The reconstruction of blood vessels damaged by disease or injury.
Pulse oximeter
A machine that measures the oxygen level of the blood. This device measures the pulse and oxygen saturation of the blood.
Normal breathing.
Throat culture
A commonly performed diagnostic test for determination of infection.
Sputum culture
Difficult to obtain. The patient must cough deeply and expectorate material from the lungs. Early morning is the best time to collect sputum.
Pulmonary function tests
Tests performed to measure the amount of air a patient can inhale and exhale.
An instrument that measures the air taken into and expelled from the lungs.
The measuring of breathing capacity.
Forced vital capacity (FVC)
The greatest volume of air that can be expelled when a person performs rapid, forced expiration.
Total lung capacity (TLC)
The total volume when lungs are maximally inflated.
An endoscope for examining the larynx.
Visual examination of the tracheobronchial tree by means of the standard rigid, tubular metal bronchoscope. The procedure also may be used for suctioning or biopsy.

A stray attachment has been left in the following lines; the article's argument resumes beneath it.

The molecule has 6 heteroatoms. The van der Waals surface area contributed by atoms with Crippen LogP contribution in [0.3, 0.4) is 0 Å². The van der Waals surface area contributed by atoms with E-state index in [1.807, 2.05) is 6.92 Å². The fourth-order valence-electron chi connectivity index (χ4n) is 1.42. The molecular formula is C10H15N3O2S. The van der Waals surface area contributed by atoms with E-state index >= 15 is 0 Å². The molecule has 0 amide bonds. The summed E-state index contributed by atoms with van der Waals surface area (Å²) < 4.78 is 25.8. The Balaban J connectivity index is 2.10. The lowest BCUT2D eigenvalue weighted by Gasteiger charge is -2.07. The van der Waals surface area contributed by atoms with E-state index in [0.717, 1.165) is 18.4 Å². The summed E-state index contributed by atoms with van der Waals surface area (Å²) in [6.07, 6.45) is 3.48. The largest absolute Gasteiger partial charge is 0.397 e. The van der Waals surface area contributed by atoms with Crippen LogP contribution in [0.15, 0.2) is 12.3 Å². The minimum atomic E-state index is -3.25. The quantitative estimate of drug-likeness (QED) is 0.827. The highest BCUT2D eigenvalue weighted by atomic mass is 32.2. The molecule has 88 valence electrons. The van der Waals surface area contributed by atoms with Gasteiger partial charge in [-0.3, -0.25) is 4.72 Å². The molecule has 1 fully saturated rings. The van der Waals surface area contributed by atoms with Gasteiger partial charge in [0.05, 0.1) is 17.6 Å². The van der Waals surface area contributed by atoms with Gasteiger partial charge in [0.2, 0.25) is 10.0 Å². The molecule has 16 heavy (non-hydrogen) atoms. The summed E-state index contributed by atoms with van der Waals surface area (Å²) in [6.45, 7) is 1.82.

Cheyne-Stokes respiration
A breathing pattern marked by a period of apnea lasting 10 to 60 seconds, followed by gradually increasing depth and frequency of respirations.
A physician who diagnoses and treats disorders of the gastrointestinal tract.
The branch of medicine concerned with treating disorders of the colon, rectum, and anus.
Medical assistant's role
To tell patients how to prepare for examinations, to order informational brochures, and to answer patients' questions.
Visual examination of the interior of cavities and organs of the body with an endoscope. The purpose of this procedure is the diagnosis of disorders. Endoscopy also can be used for biopsy.
Examination of the stomach and abdominal cavity with a type of endoscope called a gastroscope.
Inspection of the rectum and sigmoid colon with the aid of sigmoidoscope. The medical assistant should assist the physician with the procedure and clean the equipment.